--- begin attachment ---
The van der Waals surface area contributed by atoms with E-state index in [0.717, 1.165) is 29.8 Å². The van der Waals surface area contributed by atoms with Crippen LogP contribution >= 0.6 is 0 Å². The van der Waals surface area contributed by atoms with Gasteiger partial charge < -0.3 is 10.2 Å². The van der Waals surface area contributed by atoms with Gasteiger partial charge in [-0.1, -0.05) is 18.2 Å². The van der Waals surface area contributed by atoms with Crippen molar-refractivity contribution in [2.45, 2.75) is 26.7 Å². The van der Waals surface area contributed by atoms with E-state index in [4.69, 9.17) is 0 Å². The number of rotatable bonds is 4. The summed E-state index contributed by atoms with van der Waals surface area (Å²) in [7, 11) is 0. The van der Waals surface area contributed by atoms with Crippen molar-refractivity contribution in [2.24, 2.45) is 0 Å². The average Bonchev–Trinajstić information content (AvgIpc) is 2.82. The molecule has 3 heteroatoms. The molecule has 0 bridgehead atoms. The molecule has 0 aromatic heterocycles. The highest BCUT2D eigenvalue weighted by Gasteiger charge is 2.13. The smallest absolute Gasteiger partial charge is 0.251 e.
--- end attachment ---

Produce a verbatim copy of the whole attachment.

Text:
The van der Waals surface area contributed by atoms with E-state index in [0.717, 1.165) is 29.8 Å². The van der Waals surface area contributed by atoms with Crippen LogP contribution >= 0.6 is 0 Å². The van der Waals surface area contributed by atoms with Gasteiger partial charge < -0.3 is 10.2 Å². The van der Waals surface area contributed by atoms with Gasteiger partial charge in [-0.1, -0.05) is 18.2 Å². The van der Waals surface area contributed by atoms with Crippen molar-refractivity contribution in [2.45, 2.75) is 26.7 Å². The van der Waals surface area contributed by atoms with E-state index in [4.69, 9.17) is 0 Å². The number of rotatable bonds is 4. The summed E-state index contributed by atoms with van der Waals surface area (Å²) in [7, 11) is 0. The van der Waals surface area contributed by atoms with Crippen molar-refractivity contribution in [2.24, 2.45) is 0 Å². The average Bonchev–Trinajstić information content (AvgIpc) is 2.82. The molecule has 3 heteroatoms. The molecule has 0 bridgehead atoms. The molecule has 0 aromatic heterocycles. The highest BCUT2D eigenvalue weighted by Gasteiger charge is 2.13. The smallest absolute Gasteiger partial charge is 0.251 e.